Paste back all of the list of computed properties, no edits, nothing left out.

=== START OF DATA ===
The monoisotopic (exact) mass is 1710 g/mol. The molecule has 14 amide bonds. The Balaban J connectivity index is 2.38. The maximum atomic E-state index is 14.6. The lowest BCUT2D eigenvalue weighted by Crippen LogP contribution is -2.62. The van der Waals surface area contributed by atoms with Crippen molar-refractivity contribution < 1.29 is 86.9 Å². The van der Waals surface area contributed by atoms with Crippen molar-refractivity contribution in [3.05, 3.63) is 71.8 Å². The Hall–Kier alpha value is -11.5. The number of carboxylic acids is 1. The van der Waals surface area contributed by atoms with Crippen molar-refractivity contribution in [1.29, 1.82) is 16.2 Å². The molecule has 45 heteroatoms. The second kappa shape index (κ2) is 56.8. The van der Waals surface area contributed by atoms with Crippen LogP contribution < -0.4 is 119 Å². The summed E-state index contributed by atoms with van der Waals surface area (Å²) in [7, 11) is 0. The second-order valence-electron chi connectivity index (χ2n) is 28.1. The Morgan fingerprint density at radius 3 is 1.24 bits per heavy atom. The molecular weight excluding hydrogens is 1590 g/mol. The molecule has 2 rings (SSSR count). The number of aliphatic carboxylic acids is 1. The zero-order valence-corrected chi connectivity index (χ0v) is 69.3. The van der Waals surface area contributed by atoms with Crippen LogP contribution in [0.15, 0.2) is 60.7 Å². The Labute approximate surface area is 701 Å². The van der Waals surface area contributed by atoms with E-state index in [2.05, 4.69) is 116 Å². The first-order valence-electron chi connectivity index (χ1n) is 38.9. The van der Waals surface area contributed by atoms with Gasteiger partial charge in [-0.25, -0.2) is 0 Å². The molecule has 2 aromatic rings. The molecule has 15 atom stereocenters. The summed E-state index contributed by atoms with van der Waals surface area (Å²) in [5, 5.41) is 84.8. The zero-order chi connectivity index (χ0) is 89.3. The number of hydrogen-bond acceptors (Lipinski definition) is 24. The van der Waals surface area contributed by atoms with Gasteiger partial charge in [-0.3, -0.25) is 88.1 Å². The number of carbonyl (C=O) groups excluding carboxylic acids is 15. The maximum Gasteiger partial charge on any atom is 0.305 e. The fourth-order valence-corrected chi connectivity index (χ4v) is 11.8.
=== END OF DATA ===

The monoisotopic (exact) mass is 1710 g/mol. The molecule has 14 amide bonds. The Balaban J connectivity index is 2.38. The maximum atomic E-state index is 14.6. The lowest BCUT2D eigenvalue weighted by Crippen LogP contribution is -2.62. The van der Waals surface area contributed by atoms with Crippen molar-refractivity contribution < 1.29 is 86.9 Å². The van der Waals surface area contributed by atoms with Crippen molar-refractivity contribution in [3.05, 3.63) is 71.8 Å². The Hall–Kier alpha value is -11.5. The number of carboxylic acids is 1. The van der Waals surface area contributed by atoms with Crippen molar-refractivity contribution in [1.29, 1.82) is 16.2 Å². The molecule has 45 heteroatoms. The second kappa shape index (κ2) is 56.8. The van der Waals surface area contributed by atoms with Crippen LogP contribution < -0.4 is 119 Å². The summed E-state index contributed by atoms with van der Waals surface area (Å²) in [7, 11) is 0. The second-order valence-electron chi connectivity index (χ2n) is 28.1. The Morgan fingerprint density at radius 3 is 1.24 bits per heavy atom. The molecular weight excluding hydrogens is 1590 g/mol. The molecule has 2 rings (SSSR count). The number of aliphatic carboxylic acids is 1. The zero-order valence-corrected chi connectivity index (χ0v) is 69.3. The van der Waals surface area contributed by atoms with Crippen LogP contribution in [0.15, 0.2) is 60.7 Å². The Labute approximate surface area is 701 Å². The van der Waals surface area contributed by atoms with E-state index in [2.05, 4.69) is 116 Å². The first-order valence-electron chi connectivity index (χ1n) is 38.9. The van der Waals surface area contributed by atoms with Gasteiger partial charge in [-0.25, -0.2) is 0 Å². The molecule has 2 aromatic rings. The molecule has 15 atom stereocenters. The summed E-state index contributed by atoms with van der Waals surface area (Å²) in [5, 5.41) is 84.8. The zero-order chi connectivity index (χ0) is 89.3. The number of hydrogen-bond acceptors (Lipinski definition) is 24. The van der Waals surface area contributed by atoms with Gasteiger partial charge in [-0.3, -0.25) is 88.1 Å². The number of carbonyl (C=O) groups excluding carboxylic acids is 15. The maximum Gasteiger partial charge on any atom is 0.305 e. The fourth-order valence-corrected chi connectivity index (χ4v) is 11.8.